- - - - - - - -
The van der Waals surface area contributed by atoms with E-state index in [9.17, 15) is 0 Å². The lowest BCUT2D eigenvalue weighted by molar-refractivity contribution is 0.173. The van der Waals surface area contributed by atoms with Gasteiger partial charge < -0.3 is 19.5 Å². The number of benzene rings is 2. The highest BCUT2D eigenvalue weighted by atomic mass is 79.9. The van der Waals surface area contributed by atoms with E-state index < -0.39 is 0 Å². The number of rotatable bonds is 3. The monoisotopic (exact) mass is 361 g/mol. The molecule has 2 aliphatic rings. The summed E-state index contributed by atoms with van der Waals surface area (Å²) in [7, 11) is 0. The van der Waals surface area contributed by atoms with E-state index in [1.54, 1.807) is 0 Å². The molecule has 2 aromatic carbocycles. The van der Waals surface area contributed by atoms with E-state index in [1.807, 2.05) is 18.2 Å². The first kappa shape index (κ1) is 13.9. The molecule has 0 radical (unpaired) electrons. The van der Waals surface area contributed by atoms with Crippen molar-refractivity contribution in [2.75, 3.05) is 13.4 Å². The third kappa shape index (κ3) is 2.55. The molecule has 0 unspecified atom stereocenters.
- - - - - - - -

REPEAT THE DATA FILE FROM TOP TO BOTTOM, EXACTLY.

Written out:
The van der Waals surface area contributed by atoms with E-state index in [9.17, 15) is 0 Å². The lowest BCUT2D eigenvalue weighted by molar-refractivity contribution is 0.173. The van der Waals surface area contributed by atoms with Gasteiger partial charge < -0.3 is 19.5 Å². The number of benzene rings is 2. The highest BCUT2D eigenvalue weighted by atomic mass is 79.9. The van der Waals surface area contributed by atoms with E-state index < -0.39 is 0 Å². The number of rotatable bonds is 3. The monoisotopic (exact) mass is 361 g/mol. The molecule has 2 aliphatic rings. The summed E-state index contributed by atoms with van der Waals surface area (Å²) in [7, 11) is 0. The van der Waals surface area contributed by atoms with E-state index in [1.54, 1.807) is 0 Å². The molecule has 2 aromatic carbocycles. The van der Waals surface area contributed by atoms with E-state index in [1.807, 2.05) is 18.2 Å². The first kappa shape index (κ1) is 13.9. The molecule has 0 radical (unpaired) electrons. The van der Waals surface area contributed by atoms with Crippen molar-refractivity contribution in [2.75, 3.05) is 13.4 Å². The third kappa shape index (κ3) is 2.55. The molecule has 0 unspecified atom stereocenters.